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History of Rathgar

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Rathgar, like Ranelagh and Donnybrook, remains one of Dublin’s distinctive villages. The documented history of Rathgar began with the Anglo-Norman invasion of Ireland in the 12th century, when the lands of Rathgar became part of the home farm, or grange, of the Augustinian Nuns of the Abbey of St. Mary, whose convent stood at College Green. The name Rathgar has been in continuous use since the 13th century and was used to describe the area bounded on the south by the river Dodder and on the north by the river Swan. The Swan’s course took it past the top of Garville Avenue before, like many of Dublin’s other rivers and streams, it was directed beneath the city.

Six centuries after the Anglo-Norman settlement of Dublin, only one family was living at Rathgar. This was the family of John Cusack, the head of one of Dublin’s oldest and leading mercantile families, who resided at what was known as Rathgar Castle and manor. By the mid-1750s the development of Rathgar became possible with the construction of Highfield Road. Until the 1840s Rathgar remained very much a rural idyll and much of the land remained under cultivation and was used by market gardeners and dairymen to graze their cattle. Names recalling the rural nature of Rathgar are still commemorated by the likes of Highfield, Ashgrove and Oaklands.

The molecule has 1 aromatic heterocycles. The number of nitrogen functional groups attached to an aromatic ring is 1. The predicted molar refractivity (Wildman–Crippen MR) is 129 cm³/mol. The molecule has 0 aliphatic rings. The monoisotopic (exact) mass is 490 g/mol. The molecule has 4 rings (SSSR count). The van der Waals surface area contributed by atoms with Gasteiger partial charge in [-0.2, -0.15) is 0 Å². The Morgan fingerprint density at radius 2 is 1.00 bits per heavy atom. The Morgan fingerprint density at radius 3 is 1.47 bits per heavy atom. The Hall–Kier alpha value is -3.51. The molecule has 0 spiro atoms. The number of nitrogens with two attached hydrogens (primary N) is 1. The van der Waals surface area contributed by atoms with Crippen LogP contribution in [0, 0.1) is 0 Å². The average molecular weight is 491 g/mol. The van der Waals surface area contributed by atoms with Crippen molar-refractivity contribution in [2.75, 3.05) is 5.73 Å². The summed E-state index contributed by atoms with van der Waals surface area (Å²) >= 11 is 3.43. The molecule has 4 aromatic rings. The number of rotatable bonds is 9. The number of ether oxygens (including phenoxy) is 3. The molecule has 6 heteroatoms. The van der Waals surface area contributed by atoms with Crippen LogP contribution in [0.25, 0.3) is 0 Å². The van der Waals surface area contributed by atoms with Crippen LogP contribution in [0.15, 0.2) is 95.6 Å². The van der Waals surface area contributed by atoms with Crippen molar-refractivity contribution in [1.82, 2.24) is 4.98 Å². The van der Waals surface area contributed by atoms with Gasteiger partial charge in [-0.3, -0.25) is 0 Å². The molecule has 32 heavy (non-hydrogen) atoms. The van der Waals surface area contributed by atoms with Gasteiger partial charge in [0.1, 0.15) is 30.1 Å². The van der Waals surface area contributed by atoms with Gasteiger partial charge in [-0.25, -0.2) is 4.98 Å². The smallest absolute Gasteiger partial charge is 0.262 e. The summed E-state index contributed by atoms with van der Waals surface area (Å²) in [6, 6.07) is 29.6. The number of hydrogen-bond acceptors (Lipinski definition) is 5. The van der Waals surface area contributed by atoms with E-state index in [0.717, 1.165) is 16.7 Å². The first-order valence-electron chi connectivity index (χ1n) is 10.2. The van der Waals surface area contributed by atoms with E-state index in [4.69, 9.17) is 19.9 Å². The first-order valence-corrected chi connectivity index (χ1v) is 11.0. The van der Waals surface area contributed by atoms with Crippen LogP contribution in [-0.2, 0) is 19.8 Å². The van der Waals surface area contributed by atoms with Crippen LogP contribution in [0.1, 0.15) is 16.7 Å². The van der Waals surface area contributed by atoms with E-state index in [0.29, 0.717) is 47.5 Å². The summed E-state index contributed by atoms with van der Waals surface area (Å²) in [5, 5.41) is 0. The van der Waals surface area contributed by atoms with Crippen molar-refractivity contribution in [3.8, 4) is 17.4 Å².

The impetus for the development of Rathgar was in fact the development of the neighbouring district of Rathmines. With the creation of the Rathmines Urban Township in 1847, the demand for houses by Dublin’s middle-classes, who sought a safe and healthy environment in rural Dublin and a home that was sufficiently close to the city to commute by walking, grew exponentially.

Today, Rathgar is a very pleasant residential area with Rathgar Road – its main artery – leading to the village centre. It is bordered to the north by Rathmines township, to the south by the Dodder (the Dublin City border), to the west by Harold’s Cross Road and to the east by Upper Rathmines Road. Whilst, the area is mainly residential it contains a substantial number of businesses and public services, including schools and major hospitals.